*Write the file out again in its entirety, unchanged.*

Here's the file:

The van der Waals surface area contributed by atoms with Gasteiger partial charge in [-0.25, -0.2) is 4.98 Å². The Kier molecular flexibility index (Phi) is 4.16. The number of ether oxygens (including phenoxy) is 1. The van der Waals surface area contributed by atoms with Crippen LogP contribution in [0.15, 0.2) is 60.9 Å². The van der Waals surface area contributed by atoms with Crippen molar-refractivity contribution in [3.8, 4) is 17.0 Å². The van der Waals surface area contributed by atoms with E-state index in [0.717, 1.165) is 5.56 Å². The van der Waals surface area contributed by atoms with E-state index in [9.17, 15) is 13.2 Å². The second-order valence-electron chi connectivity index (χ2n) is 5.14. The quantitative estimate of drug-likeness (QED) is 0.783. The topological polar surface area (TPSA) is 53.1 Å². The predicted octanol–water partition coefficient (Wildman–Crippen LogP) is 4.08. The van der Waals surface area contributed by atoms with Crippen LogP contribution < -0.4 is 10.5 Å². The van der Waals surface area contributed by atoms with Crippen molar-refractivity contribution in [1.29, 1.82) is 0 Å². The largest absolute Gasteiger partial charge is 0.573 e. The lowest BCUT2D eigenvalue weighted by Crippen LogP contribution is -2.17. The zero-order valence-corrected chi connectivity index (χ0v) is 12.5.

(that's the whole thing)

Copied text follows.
The van der Waals surface area contributed by atoms with Gasteiger partial charge in [-0.25, -0.2) is 4.98 Å². The Kier molecular flexibility index (Phi) is 4.16. The number of ether oxygens (including phenoxy) is 1. The van der Waals surface area contributed by atoms with Crippen LogP contribution in [0.15, 0.2) is 60.9 Å². The van der Waals surface area contributed by atoms with Crippen molar-refractivity contribution in [3.8, 4) is 17.0 Å². The van der Waals surface area contributed by atoms with E-state index in [0.717, 1.165) is 5.56 Å². The van der Waals surface area contributed by atoms with E-state index in [9.17, 15) is 13.2 Å². The second-order valence-electron chi connectivity index (χ2n) is 5.14. The quantitative estimate of drug-likeness (QED) is 0.783. The topological polar surface area (TPSA) is 53.1 Å². The predicted octanol–water partition coefficient (Wildman–Crippen LogP) is 4.08. The van der Waals surface area contributed by atoms with Crippen LogP contribution < -0.4 is 10.5 Å². The van der Waals surface area contributed by atoms with Crippen molar-refractivity contribution in [1.29, 1.82) is 0 Å². The largest absolute Gasteiger partial charge is 0.573 e. The lowest BCUT2D eigenvalue weighted by Crippen LogP contribution is -2.17. The zero-order valence-corrected chi connectivity index (χ0v) is 12.5.